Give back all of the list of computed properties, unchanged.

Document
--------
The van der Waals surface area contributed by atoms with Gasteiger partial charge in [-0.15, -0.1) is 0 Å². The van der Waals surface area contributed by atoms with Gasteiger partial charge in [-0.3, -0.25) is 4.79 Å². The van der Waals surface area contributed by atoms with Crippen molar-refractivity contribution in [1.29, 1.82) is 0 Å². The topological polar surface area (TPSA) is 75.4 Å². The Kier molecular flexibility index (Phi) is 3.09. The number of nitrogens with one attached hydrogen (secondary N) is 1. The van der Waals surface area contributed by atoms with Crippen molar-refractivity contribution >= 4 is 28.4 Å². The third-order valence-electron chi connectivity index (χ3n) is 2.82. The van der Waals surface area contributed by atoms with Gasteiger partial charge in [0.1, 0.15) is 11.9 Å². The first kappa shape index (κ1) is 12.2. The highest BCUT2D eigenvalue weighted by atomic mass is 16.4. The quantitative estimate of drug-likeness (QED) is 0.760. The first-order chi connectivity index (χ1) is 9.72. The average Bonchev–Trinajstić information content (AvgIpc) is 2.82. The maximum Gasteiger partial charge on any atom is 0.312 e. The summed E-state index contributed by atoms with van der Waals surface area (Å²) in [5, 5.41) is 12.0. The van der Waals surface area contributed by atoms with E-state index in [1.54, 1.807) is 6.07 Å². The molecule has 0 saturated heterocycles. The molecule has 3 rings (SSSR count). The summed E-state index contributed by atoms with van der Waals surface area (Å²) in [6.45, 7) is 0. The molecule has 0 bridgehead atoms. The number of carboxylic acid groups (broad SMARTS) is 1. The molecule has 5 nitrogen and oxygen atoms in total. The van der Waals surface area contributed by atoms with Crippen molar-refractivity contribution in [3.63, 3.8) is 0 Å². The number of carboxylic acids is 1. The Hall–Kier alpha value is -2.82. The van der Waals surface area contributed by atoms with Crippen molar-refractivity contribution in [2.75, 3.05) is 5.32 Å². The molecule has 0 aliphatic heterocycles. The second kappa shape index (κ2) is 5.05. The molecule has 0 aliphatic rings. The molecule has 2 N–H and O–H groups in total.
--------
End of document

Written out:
The van der Waals surface area contributed by atoms with Gasteiger partial charge in [-0.15, -0.1) is 0 Å². The van der Waals surface area contributed by atoms with Gasteiger partial charge in [-0.3, -0.25) is 4.79 Å². The van der Waals surface area contributed by atoms with Crippen molar-refractivity contribution in [1.29, 1.82) is 0 Å². The topological polar surface area (TPSA) is 75.4 Å². The Kier molecular flexibility index (Phi) is 3.09. The number of nitrogens with one attached hydrogen (secondary N) is 1. The van der Waals surface area contributed by atoms with Crippen molar-refractivity contribution >= 4 is 28.4 Å². The third-order valence-electron chi connectivity index (χ3n) is 2.82. The van der Waals surface area contributed by atoms with Gasteiger partial charge in [0.1, 0.15) is 11.9 Å². The first kappa shape index (κ1) is 12.2. The highest BCUT2D eigenvalue weighted by atomic mass is 16.4. The quantitative estimate of drug-likeness (QED) is 0.760. The first-order chi connectivity index (χ1) is 9.72. The average Bonchev–Trinajstić information content (AvgIpc) is 2.82. The maximum Gasteiger partial charge on any atom is 0.312 e. The summed E-state index contributed by atoms with van der Waals surface area (Å²) in [5, 5.41) is 12.0. The van der Waals surface area contributed by atoms with E-state index in [1.54, 1.807) is 6.07 Å². The molecule has 0 saturated heterocycles. The molecule has 3 rings (SSSR count). The summed E-state index contributed by atoms with van der Waals surface area (Å²) in [6.45, 7) is 0. The molecule has 0 bridgehead atoms. The number of carboxylic acid groups (broad SMARTS) is 1. The molecule has 5 nitrogen and oxygen atoms in total. The van der Waals surface area contributed by atoms with Crippen molar-refractivity contribution in [3.63, 3.8) is 0 Å². The number of carboxylic acids is 1. The Hall–Kier alpha value is -2.82. The van der Waals surface area contributed by atoms with Crippen molar-refractivity contribution in [2.75, 3.05) is 5.32 Å². The molecule has 0 aliphatic heterocycles. The second kappa shape index (κ2) is 5.05. The molecule has 0 aliphatic rings. The molecule has 2 N–H and O–H groups in total.